Peabo Bryson might be known most as a top-tier adult contemporary balladeer, but when he scored his first Top 20 pop single in 1983 with the Roberta Flack collaboration “Tonight, I Celebrate My Love,” the soul-rooted tenor was firmly established with 24 entries on the R&B chart. Bryson continued to scale rare heights throughout the ’80s and peaked the next decade. At one point in February 1993, he could be heard on recordings that were simultaneously number one on the pop and adult contemporary singles charts, as well as on the contemporary jazz and classical crossover album charts. The Regina Belle duet “A Whole New World” was at the top of the first two, while Kenny G‘s Breathless and the studio cast recording of Rodgers & Hammerstein‘s The King and I respectively topped the latter pair. That same month, Bryson was handed his first Grammy for his and Celine Dion‘s “Beauty and the Beast,” awarded Best Pop Performance by a Duo or Group with Vocal. The feat was repeated the following year when “A Whole New World” took the same category. Since then, Bryson has recorded with less frequency, but has added to his list of achievements with multiple Grammy nominations via his 1999 album Unconditional Love, and a collaboration with Jimmy Jam and Terry Lewis on the 2018 release Stand for Love.
Born Robert Peapo Bryson in Greenville, South Carolina, Bryson started singing backup as a young teenager in the mid-’60s. The first singer he supported couldn’t pronounce “Peapo” and consequently referred to him as “Little Willie”. The second leader had similar trouble, prompting Bryson to use Peabo as his stage name. Later in the decade, Peabo Bryson made his recorded debut on Now!, a self-released album by Moses Dillard & the Tex-Town Display, featuring his powerful lead turns on “Cry Like a Baby” and “Bring Your Dreams to Me.” Dillard, Bryson, and company moved on to cut early-’70s singles for Curtis Mayfield‘s Curtom label, and then for Bang subsidiary Shout!, including the Dillard–Bryson composition “I Promise to Love You.” Soon thereafter, Bryson himself signed to Bang as a songwriter, producer, and arranger. In 1975, he debuted on Shout! as a solo artist with the uptempo Buzz Cason composition “Disco Queen,” and was featured on the Bang-issued Top 30 R&B single “Do It with Feeling,” a comparatively funky number written by Paul Davis and Michael Zager for the latter’s Moon Band. Bryson resumed solo output via another Bang sublabel, Bullet, with the 1976 album Peabo, the source of three A-sides that narrowly missed the Top 20 of the R&B chart.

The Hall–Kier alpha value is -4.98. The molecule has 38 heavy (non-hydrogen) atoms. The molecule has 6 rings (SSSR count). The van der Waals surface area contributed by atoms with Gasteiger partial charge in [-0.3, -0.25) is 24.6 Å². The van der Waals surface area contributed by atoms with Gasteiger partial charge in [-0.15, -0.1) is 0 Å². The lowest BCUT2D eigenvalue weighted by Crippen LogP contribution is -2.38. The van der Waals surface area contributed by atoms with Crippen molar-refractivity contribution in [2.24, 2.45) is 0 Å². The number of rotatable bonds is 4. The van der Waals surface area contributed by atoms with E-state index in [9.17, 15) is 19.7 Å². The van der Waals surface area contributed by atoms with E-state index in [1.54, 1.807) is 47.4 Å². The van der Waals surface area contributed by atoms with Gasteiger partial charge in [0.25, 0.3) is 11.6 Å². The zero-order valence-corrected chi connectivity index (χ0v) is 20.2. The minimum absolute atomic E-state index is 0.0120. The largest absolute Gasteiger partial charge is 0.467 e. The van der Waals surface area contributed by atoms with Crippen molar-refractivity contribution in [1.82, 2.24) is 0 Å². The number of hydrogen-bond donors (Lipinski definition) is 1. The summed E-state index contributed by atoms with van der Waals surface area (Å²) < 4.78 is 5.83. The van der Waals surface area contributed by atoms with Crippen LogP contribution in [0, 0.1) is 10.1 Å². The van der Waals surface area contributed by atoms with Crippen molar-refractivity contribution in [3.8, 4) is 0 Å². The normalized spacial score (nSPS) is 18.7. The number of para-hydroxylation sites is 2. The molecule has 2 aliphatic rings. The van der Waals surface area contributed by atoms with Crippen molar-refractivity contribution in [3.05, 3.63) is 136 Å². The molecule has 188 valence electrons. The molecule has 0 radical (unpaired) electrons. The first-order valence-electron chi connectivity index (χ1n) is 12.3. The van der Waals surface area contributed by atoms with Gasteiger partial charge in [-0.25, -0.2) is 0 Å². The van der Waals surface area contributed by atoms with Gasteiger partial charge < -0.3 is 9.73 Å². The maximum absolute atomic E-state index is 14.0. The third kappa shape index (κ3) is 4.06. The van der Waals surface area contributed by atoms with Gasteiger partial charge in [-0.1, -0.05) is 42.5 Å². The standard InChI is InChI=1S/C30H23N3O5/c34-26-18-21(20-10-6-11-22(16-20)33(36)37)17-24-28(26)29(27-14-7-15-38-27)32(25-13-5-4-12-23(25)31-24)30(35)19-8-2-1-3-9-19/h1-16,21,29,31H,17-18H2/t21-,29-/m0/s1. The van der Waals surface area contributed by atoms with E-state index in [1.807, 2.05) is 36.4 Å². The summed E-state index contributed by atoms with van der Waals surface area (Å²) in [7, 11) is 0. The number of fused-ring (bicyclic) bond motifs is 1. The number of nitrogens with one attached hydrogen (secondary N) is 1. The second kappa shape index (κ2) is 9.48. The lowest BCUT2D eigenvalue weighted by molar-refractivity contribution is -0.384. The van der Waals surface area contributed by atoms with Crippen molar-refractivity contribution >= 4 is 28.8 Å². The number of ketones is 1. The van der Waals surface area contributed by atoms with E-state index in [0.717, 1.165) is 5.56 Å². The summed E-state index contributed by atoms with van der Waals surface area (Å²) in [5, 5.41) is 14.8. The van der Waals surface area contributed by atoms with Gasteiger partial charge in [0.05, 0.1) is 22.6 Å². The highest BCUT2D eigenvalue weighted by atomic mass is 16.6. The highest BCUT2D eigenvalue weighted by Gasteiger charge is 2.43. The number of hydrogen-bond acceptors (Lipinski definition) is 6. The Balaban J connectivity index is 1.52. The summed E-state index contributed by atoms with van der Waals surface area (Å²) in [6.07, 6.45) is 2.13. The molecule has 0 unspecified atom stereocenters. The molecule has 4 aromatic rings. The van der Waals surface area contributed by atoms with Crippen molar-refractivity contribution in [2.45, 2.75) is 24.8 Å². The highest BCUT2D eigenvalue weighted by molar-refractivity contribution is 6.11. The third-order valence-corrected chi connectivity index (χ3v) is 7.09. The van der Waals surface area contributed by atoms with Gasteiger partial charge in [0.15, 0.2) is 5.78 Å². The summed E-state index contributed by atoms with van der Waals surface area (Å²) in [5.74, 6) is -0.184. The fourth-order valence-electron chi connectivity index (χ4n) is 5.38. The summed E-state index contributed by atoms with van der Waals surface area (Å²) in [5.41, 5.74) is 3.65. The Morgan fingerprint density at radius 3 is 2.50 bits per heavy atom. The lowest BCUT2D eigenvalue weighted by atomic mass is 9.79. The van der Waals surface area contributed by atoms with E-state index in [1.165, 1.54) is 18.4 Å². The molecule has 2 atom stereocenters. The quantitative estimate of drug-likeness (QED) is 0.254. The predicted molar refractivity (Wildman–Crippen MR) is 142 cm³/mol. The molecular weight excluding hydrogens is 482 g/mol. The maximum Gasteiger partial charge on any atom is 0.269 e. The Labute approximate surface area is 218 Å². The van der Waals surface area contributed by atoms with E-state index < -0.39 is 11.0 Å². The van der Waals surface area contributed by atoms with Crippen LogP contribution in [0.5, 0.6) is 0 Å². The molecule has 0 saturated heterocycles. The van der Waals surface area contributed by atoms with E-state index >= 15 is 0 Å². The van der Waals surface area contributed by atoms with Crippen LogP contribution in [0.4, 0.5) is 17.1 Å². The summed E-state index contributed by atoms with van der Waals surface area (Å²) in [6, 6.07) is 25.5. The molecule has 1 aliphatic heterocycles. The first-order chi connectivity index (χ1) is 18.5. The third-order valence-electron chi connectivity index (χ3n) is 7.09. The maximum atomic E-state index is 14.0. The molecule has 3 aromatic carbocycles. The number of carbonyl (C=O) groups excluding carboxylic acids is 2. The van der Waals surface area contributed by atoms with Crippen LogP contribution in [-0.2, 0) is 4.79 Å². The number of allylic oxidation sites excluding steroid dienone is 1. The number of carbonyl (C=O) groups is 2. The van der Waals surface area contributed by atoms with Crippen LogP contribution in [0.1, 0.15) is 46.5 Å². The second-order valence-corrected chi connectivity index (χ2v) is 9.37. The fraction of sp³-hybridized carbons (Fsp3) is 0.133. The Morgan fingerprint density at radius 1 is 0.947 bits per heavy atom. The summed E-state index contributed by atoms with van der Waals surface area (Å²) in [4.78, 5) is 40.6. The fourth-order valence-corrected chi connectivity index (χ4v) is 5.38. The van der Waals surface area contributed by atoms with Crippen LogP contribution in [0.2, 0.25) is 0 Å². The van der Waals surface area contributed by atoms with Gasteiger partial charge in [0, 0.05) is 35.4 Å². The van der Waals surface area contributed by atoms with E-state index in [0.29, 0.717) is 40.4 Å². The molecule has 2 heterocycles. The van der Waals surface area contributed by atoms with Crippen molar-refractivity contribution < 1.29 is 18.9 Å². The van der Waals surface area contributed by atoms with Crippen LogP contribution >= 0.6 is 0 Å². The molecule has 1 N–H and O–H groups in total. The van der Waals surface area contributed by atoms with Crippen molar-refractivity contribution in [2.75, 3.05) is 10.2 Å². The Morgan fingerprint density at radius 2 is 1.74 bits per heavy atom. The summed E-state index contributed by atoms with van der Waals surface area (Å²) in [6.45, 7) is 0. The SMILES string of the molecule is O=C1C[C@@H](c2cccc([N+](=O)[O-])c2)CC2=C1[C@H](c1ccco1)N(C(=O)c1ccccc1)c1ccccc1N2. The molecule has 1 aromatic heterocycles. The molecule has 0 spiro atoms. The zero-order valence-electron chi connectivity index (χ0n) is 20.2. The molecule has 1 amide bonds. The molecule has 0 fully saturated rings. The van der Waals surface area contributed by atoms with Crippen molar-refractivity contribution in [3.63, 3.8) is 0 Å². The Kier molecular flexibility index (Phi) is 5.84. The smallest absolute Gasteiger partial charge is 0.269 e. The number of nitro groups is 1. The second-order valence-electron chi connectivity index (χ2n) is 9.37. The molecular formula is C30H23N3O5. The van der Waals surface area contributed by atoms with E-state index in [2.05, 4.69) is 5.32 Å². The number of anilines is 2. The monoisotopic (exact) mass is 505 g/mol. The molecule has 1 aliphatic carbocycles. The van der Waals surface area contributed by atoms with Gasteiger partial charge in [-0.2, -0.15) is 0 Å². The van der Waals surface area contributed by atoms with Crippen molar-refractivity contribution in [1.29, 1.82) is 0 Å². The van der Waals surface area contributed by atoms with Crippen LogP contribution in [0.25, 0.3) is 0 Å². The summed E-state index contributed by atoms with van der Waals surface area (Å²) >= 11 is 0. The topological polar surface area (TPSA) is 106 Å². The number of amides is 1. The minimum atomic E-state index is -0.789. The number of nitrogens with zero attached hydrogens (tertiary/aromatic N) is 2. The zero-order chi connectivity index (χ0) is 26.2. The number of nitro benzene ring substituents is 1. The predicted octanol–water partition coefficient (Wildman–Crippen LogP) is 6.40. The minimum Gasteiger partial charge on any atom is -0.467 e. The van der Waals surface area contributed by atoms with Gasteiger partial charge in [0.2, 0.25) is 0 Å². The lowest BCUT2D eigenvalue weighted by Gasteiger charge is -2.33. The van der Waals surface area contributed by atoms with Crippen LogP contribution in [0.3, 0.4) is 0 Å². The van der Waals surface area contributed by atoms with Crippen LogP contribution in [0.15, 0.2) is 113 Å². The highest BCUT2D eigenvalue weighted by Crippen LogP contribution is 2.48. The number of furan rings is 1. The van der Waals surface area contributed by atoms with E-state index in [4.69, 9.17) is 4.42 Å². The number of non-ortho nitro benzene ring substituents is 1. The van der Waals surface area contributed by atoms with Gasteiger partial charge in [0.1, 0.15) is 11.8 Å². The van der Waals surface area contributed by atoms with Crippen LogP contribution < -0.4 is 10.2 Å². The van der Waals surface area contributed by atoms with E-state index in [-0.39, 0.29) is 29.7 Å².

Bryson left Bang for Capitol, where he flourished throughout a six-year period that entailed eight studio albums, most of which were Top Ten R&B hits. The first two LPs, Reaching for the Sky and Crosswinds, were released in 1978, promoted with several major R&B hits including the title tracks, “Feel the Fire,” and “I’m So into You,” and eventually went gold. Bryson worked so well in tandem that he recorded 1979’s We’re the Best of Friends with Natalie Cole, and with Roberta Flack made 1980’s Live & More and 1983’s Born to Love. The biggest single off the latter was “Tonight, I Celebrate My Love,” the first of Bryson‘s four Top 20 pop hits. Bryson had gradually attained a broad audience by crossing over from black radio quiet storm playlists to syndicated pop countdown programs. No momentum was lost in a switch from Capitol to Elektra, his home for the next few years. This phase was highlighted by the soaring ballad “If Ever You’re in My Arms,” a 1984 single that reached number ten on the pop chart, went number six R&B, and topped the adult contemporary chart. At the end of the decade, Bryson briefly returned to Capitol and topped the R&B chart with a cover of “Show & Tell,” popularized by Al Wilson.
During the first few years of the ’90s, the singer racked up one achievement after another. In 1991, after Bryson signed with Columbia, Can You Stop the Rain and its title track topped the R&B album and singles charts. “Can You Stop the Rain” itself became Bryson‘s first Grammy-nominated recording. For Disney‘s animated Beauty and the Beast, he and Celine Dion contributed the title song, a number nine pop hit. “A Whole New World,” recorded with Regina Belle for Disney‘s 1992 Aladdin soundtrack, fared even better by topping the pop and adult contemporary charts. Kenny G had similar success on the jazz chart with Breathless, featuring Bryson on “By the Time This Night Is Over.” The two latter releases, along with the Bryson-enhanced cast recording of Rodgers & Hammerstein‘s The King and I, were all riding high when “Beauty and the Beast” won a Grammy award in the category of Best Pop Performance by a Duo or Group with Vocal. “A Whole New World” made Bryson a two-time Grammy winner the next year. A mix of sporadic Christmas recordings and proper studio albums followed through the end of the decade. Unconditional Love, released in 1999 on Private Music, contained duets with Roberta Flack and Debbie Gibson and was acknowledged with multiple Grammy nominations.
The singer continued to perform throughout the 2000s and 2010s and recorded less frequently, though his approach remained consistent with a reliable emphasis on romantic ballads. Supported by a distribution deal with Concord, he released Missing You in 2007. Eleven years later, he returned with Stand for Love, produced by Jimmy Jam and Terry Lewis and released on the duo’s revitalized Perspective label. Bryson co-wrote most of the originals with Jam and Lewis and concluded the set with a live medley of classics, joined by Chanté Moore.